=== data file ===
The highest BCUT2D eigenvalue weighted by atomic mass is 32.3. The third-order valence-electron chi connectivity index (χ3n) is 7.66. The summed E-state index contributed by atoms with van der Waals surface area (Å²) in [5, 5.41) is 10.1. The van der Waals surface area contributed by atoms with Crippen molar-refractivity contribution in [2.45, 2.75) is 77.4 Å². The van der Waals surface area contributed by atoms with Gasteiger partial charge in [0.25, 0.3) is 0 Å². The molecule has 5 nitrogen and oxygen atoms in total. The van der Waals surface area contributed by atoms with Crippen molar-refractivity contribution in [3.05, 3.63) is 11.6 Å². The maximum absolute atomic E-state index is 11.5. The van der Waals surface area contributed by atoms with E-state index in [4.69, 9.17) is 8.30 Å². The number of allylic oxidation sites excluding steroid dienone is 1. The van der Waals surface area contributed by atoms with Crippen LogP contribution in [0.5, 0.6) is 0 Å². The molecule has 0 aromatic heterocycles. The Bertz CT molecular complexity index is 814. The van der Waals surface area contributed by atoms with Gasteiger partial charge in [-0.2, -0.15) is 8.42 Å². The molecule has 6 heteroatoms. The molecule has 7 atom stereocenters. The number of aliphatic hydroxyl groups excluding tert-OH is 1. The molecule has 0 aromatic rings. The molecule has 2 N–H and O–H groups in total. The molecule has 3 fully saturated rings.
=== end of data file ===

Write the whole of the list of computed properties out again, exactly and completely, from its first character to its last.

The highest BCUT2D eigenvalue weighted by atomic mass is 32.3. The third-order valence-electron chi connectivity index (χ3n) is 7.66. The summed E-state index contributed by atoms with van der Waals surface area (Å²) in [5, 5.41) is 10.1. The van der Waals surface area contributed by atoms with Crippen molar-refractivity contribution in [2.45, 2.75) is 77.4 Å². The van der Waals surface area contributed by atoms with Gasteiger partial charge in [0.25, 0.3) is 0 Å². The molecule has 5 nitrogen and oxygen atoms in total. The van der Waals surface area contributed by atoms with Crippen molar-refractivity contribution in [3.05, 3.63) is 11.6 Å². The maximum absolute atomic E-state index is 11.5. The van der Waals surface area contributed by atoms with E-state index in [4.69, 9.17) is 8.30 Å². The number of allylic oxidation sites excluding steroid dienone is 1. The van der Waals surface area contributed by atoms with Crippen LogP contribution in [0.5, 0.6) is 0 Å². The molecule has 0 aromatic heterocycles. The Bertz CT molecular complexity index is 814. The van der Waals surface area contributed by atoms with Gasteiger partial charge in [-0.2, -0.15) is 8.42 Å². The molecule has 6 heteroatoms. The molecule has 7 atom stereocenters. The number of aliphatic hydroxyl groups excluding tert-OH is 1. The molecule has 0 aromatic rings. The molecule has 2 N–H and O–H groups in total. The molecule has 3 fully saturated rings.